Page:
At first, you might think it’s annoying that the most relevant domain names for your site are probably taken. But now that the obvious names are out of the equation, we’re forced to think outside the box – which can lead to some memorably creative results.
The most important point to keep in mind while you brainstorm is the radio test: in other words, could potential site visitors spell your domain name just by hearing it? By asking yourself this question, you’ll avoid common pitfalls like including numbers (do you mean “3” or “three?”) and words with multiple spellings (“to” or “too?”).
The simple answer to “how much is a domain name” is: it depends on your needs. Registering a new domain should never break the bank, though prices will increase after the first year. But if you need an aftermarket domain, be prepared to pay a lot more. In any case, privacy protection, domain transferring, and auto-renewal shouldn’t add much, if anything, to the cost of your domain name.
Choosing a registrar also depends on what you’re looking for – whether that’s simply a registrar, a hosting provider included, or a registration with a website builder, there are options for every commitment level.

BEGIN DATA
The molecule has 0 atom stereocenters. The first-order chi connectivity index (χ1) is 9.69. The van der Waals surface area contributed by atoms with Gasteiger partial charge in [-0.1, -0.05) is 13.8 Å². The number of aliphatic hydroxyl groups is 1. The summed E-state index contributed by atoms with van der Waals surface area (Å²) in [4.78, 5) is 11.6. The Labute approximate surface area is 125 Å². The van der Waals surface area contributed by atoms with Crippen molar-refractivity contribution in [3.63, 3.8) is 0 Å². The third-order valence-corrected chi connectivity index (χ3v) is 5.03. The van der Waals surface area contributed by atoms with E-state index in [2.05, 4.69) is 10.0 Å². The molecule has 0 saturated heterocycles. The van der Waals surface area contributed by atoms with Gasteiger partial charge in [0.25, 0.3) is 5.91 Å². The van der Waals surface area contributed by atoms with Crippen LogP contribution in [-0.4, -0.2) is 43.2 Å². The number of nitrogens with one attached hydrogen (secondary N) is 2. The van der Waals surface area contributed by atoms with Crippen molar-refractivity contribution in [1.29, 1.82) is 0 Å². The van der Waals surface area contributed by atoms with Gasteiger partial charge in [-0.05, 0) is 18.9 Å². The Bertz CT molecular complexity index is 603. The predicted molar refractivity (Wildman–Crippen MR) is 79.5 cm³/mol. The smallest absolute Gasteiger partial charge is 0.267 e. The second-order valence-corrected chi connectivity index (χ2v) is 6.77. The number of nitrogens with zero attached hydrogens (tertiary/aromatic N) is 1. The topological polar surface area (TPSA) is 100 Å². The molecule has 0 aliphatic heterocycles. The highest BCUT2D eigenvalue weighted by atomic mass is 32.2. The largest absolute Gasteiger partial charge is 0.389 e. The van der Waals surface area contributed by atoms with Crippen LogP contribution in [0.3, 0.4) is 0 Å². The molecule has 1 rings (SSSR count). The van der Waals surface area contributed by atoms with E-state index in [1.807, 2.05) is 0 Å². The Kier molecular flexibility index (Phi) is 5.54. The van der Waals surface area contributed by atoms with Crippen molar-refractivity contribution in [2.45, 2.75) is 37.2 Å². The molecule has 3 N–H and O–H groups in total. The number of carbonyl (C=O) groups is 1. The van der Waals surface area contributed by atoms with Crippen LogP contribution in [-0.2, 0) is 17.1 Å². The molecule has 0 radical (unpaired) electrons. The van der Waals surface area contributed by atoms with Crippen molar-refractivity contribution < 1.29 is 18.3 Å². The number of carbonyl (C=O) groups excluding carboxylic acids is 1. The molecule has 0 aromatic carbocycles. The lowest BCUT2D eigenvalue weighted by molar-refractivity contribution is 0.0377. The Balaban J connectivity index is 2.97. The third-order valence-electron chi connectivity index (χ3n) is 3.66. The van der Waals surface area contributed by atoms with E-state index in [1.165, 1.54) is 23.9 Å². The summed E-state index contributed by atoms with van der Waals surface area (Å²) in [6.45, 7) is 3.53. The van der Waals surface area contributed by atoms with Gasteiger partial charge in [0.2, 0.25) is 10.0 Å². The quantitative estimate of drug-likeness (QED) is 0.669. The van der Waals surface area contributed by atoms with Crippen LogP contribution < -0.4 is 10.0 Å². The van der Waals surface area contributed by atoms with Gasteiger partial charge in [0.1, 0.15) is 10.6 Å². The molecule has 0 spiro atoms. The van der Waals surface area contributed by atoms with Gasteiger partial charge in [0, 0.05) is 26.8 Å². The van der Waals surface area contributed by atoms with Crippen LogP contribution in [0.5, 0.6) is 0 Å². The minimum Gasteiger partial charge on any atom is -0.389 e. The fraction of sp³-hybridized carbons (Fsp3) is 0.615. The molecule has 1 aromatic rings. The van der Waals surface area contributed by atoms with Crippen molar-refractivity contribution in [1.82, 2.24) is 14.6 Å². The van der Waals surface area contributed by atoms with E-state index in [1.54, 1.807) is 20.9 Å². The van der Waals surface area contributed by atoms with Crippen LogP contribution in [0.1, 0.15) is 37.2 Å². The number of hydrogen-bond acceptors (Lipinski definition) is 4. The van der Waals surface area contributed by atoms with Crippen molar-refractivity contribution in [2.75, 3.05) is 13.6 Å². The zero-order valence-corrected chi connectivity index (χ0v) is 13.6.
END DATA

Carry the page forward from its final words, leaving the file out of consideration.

The main reason for buying more than one domain name is brand protection. When people are trying to remember your domain name, they may end up just typing in a word they associate with your business. The more of those associated domains that redirect to your actual site, the better. Purchasing multiple domains could benefit you if you’re setting up a site for a mid-to-large-sized company with enough of a budget.
.com is the most trusted TLD, but there are also benefits to others. If you’re setting up a personal portfolio, you might prefer the .me extension. Or you might simply want to choose a TLD based on what’s cheapest!
The keywords in domain names are used as a ranking factor by search engines, but not to a degree worth stressing over – Google’s algorithm is actually made to resist keyword-stuffed domains.